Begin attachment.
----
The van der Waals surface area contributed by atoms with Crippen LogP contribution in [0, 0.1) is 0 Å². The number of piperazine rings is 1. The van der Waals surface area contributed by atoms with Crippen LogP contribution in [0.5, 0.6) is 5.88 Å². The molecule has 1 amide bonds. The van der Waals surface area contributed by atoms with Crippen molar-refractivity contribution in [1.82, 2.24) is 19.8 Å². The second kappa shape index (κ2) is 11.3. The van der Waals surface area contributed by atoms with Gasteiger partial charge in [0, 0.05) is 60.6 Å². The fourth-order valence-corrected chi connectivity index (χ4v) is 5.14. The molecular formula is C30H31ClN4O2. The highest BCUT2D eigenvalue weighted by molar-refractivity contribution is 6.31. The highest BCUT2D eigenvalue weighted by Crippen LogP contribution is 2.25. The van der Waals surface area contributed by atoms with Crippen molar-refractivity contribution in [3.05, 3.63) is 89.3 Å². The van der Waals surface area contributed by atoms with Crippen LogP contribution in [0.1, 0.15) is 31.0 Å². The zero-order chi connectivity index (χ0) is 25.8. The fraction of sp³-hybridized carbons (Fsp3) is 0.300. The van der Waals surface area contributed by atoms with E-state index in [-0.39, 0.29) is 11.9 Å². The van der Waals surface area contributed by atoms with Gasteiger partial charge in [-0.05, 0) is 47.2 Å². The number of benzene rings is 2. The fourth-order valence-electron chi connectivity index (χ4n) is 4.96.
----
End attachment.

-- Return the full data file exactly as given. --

The van der Waals surface area contributed by atoms with Crippen LogP contribution in [0, 0.1) is 0 Å². The number of piperazine rings is 1. The van der Waals surface area contributed by atoms with Crippen LogP contribution in [0.5, 0.6) is 5.88 Å². The molecule has 1 amide bonds. The van der Waals surface area contributed by atoms with Crippen molar-refractivity contribution in [1.82, 2.24) is 19.8 Å². The second kappa shape index (κ2) is 11.3. The van der Waals surface area contributed by atoms with Gasteiger partial charge in [0, 0.05) is 60.6 Å². The fourth-order valence-corrected chi connectivity index (χ4v) is 5.14. The molecular formula is C30H31ClN4O2. The highest BCUT2D eigenvalue weighted by molar-refractivity contribution is 6.31. The highest BCUT2D eigenvalue weighted by Crippen LogP contribution is 2.25. The van der Waals surface area contributed by atoms with Crippen molar-refractivity contribution in [3.05, 3.63) is 89.3 Å². The van der Waals surface area contributed by atoms with Crippen LogP contribution in [0.1, 0.15) is 31.0 Å². The zero-order chi connectivity index (χ0) is 25.8. The fraction of sp³-hybridized carbons (Fsp3) is 0.300. The van der Waals surface area contributed by atoms with E-state index in [-0.39, 0.29) is 11.9 Å². The van der Waals surface area contributed by atoms with Gasteiger partial charge in [-0.05, 0) is 47.2 Å². The number of benzene rings is 2. The fourth-order valence-electron chi connectivity index (χ4n) is 4.96.